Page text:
TEMPLE B'NAI ISRAEL, GALVESTON
TEMPLE B'NAI ISRAEL, GALVESTON. Temple B'nai Israel is the oldest Reform Jewish congregation in Texas. Probably the first services of a Jewish congregation in Galveston were held in the home of Isadore Dyer in 1856. The earliest event to appear in extant records is found in the October 8, 1859, edition of the Galveston Weekly News. The earliest extant temple record, found in the oldest bound minutes book and dated August 16, 1868, records the normal meetings that led to the establishment of the congregation. Members were solicited, funds collected, and plans made for holy day services. On October 10, 1868, the executive board voted to purchase a suitable lot upon which to build a synagogue. On March 27, 1870, S. K. Labatt was asked to secure a charter for Congregation B'nai Israel from the next session of the Texas legislature. The first home for the temple was a Norman Gothic building designed by Fred Stewart in 1870. On June 9, 1870, Mr. Tuck, the grand master of the Masonic Lodge of Texas, laid the cornerstone. Rabbi Jacobs of the New Orleans Portuguese Synagogue officiated. It is believed that this was the first time an ordained rabbi functioned in Texas. The first Temple B'nai Israel school was established on November 14, 1869, by Alexander Rosenspitz; Hebrew became a requirement in the curriculum of the school in 1877. On June 20, 1875, the congregation voted to become a charter member of the Union of American Hebrew Congregations. A new building was planned, and in 1890 Nicholas J. Clayton submitted the unique design for which the temple would be known. In 1892 Leo N. Levi suggested that the temple acquire its own cemetery. Since 1852 the Hebrew Benevolent Society had maintained a cemetery for the Jewish community, so the temple had not established one. The Jewish Immigrant Information Bureau was established in 1907 with Henry Cohen as honorary secretary, a committee comprising Isaac H. Kempner, I. Lovenberg, R. I. Cohen, and Joseph Seinsheimer, and M. D. Waldman as the agent. The bureau was responsible for the Galveston Plan (see GALVESTON MOVEMENT), and was designed to shift immigrant entry from the Northeast to the Gulf Coast, thereby redirecting more settlement to the middle of the United States.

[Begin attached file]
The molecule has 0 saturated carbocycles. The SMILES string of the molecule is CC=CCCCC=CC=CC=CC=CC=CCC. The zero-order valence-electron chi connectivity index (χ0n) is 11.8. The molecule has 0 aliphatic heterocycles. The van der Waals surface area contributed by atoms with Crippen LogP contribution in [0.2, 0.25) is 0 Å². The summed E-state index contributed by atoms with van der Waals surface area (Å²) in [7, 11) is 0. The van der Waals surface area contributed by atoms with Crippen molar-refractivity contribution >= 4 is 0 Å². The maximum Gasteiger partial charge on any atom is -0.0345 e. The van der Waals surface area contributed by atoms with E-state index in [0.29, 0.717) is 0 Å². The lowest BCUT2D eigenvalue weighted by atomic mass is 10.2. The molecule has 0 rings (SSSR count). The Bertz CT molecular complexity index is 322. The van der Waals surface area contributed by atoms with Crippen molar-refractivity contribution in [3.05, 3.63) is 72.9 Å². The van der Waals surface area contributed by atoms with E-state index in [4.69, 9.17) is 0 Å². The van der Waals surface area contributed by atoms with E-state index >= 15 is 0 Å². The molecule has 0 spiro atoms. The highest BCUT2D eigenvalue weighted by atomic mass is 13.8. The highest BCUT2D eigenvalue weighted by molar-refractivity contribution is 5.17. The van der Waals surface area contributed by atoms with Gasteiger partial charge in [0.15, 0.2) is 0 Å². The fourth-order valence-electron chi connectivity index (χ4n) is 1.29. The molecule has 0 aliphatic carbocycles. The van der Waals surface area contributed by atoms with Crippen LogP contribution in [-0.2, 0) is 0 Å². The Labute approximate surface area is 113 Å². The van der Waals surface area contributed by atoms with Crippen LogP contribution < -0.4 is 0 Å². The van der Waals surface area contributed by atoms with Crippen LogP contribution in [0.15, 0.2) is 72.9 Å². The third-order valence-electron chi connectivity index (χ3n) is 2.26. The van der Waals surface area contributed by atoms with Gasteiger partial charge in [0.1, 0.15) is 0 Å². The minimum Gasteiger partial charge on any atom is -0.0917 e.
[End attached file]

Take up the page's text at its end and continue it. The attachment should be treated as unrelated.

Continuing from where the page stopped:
In 1928 it was decided to add a new facility and name it the Henry Cohen Community House. By 1952 the temple had outgrown the famous Clayton building. A location was found at Thirtieth and O, where the current congregation meets. At the turn of the century Mrs. Eliza Kempner donated a home to the temple for the rabbi. Henry Cohen was the first and only resident of that home. Over the years this house and its successors was called the "rabbinage," perhaps the only such label given to a rabbi's home anywhere in the world. Henry Cohen served on the committee to rebuild the city after the Galveston hurricane of 1900, served on the first prison board in Texas, fought prostitution in Galveston, served on the executive board of the Central Conference of American Rabbis, and was the first rabbi elected to the Philosophical Society of Texas. Rabbis at Congregation B'nai Israel have been Alexander Rosenspitz (1868–70), Abraham Blum, MD (1871–85), Joseph Silverman (1885–88), Henry Cohen (1888–1949), Leo Stillpass (1950–55), Stanley Dreyfus (1956–65), Robert Blinder (1965–69), Samuel Stahl (1969–76), Jimmy Kessler (1976–81), Alan Greenbaum (1981–85), Martin Levy (1985–89), and again Jimmy Kessler (1989-). Kessler was the first native Texan to assume the leadership of the temple. He is also the founding president of the Texas Jewish Historical Society and the second rabbi of B'nai Israel to be elected to the Philosophical Society of Texas. See also JEWS.
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The following, adapted from the Chicago Manual of Style, 15th edition, is the preferred citation for this article.Handbook of Texas Online, Rabbi James L. Kessler, "Temple B'nai Israel, Galveston," accessed May 25, 2016, http://www.tshaonline.org/handbook/online/articles/ivt01.
Uploaded on June 15, 2010. Published by the Texas State Historical Association.
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